What Happens When North Korea Tests a Missile That Could Reach the U.S.?

A guide to some of the signs

KCNA / Reuters

North Korea, frequently the butt of jokes and memes for being backwards, is preparing to test an intercontinental ballistic missile (ICBM). Such a missile, unlike the medium-range variety the country tested off its east coast on Monday, is one that could possibly deliver a warhead to the American mainland. The possibility is no joke, and it is going to be one of several painful discussions that Presidents Donald Trump and Xi Jinping need to have at their upcoming summit in Florida. According to Thae Yong Ho, a recent North Korean defector who had served in the country’s embassy in the U.K., Kim Jong Un wants a test in 2017 or early 2018.

This test will likely fail. Launching an ICBM successfully is hard, and there are many points where failure can occur. The regime spent much of 2016 conducting component tests and rolling out propaganda images and video to promote its capability. While North Korea is notorious for faking images of its weapons programs, there were several images that stood out as probably true.

Officials in the U.S. and abroad have become increasingly wary of North Korea’s space launch program at Sohae on the country’s west coast. The rocket launched there as the Unha-3/Kwangmyongsong in 2012 and 2016 is in many ways similar to an ICBM. Like a space launch vehicle, an ICBM can consist of two or more component parts called stages, each of which carries fuel and an engine. The stages burn and drop off into the ocean one by one, until the payload—whether a satellite or a warhead—is in space. However, unlike a satellite that will orbit the earth, an ICBM warhead needs to reenter the atmosphere and land at a designated target.

It’s unlikely that the Unha-3 will ever be used as an ICBM. Instead, North Korea has paraded what appear to be two variant road-mobile ICBMs that should have the U.S. worried. To date, these have not yet been tested, so it is not clear they “work,” but road-mobile missiles can be constantly shuttled around the country, and hidden in warehouses, tunnels, and bunkers. This makes them hard to track from satellites, thereby increasing the likelihood they would survive a strike on them. The semi-good news is that North Korea only has six untested ICBM launchers, so no matter how many missiles or warheads North Korea makes, it is constrained. In addition, the trucks needed for road-mobile ICBMs are huge, and must travel in convoys that include fuel and oxidizer trucks as well as a large number of personnel. Many of the facilities and hiding places where North Korea puts these trucks are already known, including where the trucks were adapted and a prominent ICBM missile warehouse.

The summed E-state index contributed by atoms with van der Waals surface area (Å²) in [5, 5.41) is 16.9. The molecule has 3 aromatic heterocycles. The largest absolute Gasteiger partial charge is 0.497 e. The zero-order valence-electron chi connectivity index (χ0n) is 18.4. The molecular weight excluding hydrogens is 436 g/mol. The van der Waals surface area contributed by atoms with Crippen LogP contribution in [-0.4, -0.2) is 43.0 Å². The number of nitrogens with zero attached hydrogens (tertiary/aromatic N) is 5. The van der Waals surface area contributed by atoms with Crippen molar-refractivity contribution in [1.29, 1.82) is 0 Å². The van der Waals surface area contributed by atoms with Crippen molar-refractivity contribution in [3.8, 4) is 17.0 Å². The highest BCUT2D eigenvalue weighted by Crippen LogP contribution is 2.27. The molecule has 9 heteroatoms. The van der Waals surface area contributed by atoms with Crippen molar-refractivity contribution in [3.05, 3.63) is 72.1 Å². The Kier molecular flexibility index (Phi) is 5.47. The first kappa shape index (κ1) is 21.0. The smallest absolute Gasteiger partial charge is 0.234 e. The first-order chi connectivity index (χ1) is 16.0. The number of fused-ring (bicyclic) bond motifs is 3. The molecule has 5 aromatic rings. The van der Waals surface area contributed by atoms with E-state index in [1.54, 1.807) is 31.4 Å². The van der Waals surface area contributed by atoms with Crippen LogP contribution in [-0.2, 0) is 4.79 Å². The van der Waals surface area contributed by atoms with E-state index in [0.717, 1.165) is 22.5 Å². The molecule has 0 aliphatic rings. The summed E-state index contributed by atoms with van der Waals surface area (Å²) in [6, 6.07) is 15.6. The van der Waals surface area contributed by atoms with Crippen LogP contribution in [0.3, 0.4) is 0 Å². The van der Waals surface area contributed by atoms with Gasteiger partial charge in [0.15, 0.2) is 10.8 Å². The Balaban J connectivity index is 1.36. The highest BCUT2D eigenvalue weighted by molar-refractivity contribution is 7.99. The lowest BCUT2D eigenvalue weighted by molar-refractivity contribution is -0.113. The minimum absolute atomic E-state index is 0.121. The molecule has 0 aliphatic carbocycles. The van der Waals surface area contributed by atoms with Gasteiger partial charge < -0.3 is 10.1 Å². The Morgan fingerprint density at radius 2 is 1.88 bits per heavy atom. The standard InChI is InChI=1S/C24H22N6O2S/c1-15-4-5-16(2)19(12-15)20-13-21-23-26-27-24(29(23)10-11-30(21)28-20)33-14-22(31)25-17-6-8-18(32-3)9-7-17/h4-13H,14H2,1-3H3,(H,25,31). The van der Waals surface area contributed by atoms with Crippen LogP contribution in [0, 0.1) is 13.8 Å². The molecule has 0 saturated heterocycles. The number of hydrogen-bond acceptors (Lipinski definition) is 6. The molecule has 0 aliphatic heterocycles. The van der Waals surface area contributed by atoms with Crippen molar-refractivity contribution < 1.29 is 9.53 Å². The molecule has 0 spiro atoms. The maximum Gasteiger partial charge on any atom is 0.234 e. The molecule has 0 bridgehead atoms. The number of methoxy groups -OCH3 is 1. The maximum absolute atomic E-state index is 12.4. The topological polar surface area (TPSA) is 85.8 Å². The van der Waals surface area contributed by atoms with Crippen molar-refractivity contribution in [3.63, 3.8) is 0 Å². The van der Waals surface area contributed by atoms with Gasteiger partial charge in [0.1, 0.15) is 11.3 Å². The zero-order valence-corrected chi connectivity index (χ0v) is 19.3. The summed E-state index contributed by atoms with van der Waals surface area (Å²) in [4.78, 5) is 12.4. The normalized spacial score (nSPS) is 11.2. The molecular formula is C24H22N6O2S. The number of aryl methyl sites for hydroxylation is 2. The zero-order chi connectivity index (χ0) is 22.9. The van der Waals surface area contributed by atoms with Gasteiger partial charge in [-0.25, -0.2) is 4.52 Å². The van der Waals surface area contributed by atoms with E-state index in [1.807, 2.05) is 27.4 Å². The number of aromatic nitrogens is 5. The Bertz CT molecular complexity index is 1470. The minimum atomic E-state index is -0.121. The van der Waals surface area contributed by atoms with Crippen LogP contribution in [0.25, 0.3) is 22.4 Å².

The KN-08 ICBM has been paraded in Pyongyang since 2012. At first, open-source analysts found its crude workmanship unconvincing, but by 2016 North Korea demonstrated that not only is it a real ICBM, but its engine is using a more energetic fuel than previously thought. The translucent pinky-purple color of the flames seen in photos of the April 2016 engine test at Sohae are a hallmark of a fuel-oxidizer combination energetic enough to make a target not only out of the West coast of the U.S., but also Washington, DC.

The KN-14, paraded in October 2015, is a variant. It is less frequently photographed, but if it has the same engine, it can probably put at least Chicago at risk, and may even be more accurate than the KN-08.

Still, North Korea has never tested an ICBM, so there is a fair amount of educated guessing going on in and outside of several governments about when, where, and how North Korea might make its debut. The easiest way to find out would be if North Korea issued a notice to airmen, known as a NOTAM. The idea behind a NOTAM is to warn sea and aircraft of potential hazards during the flight time of the rocket. The North Koreans have done this before for their space launches, but not for their missile launches. North Korea, if you read The Atlantic, I strongly recommend that you issue one in advance of an ICBM test. By giving advanced warning, you are making it clear that you are starting a test and not restarting a war.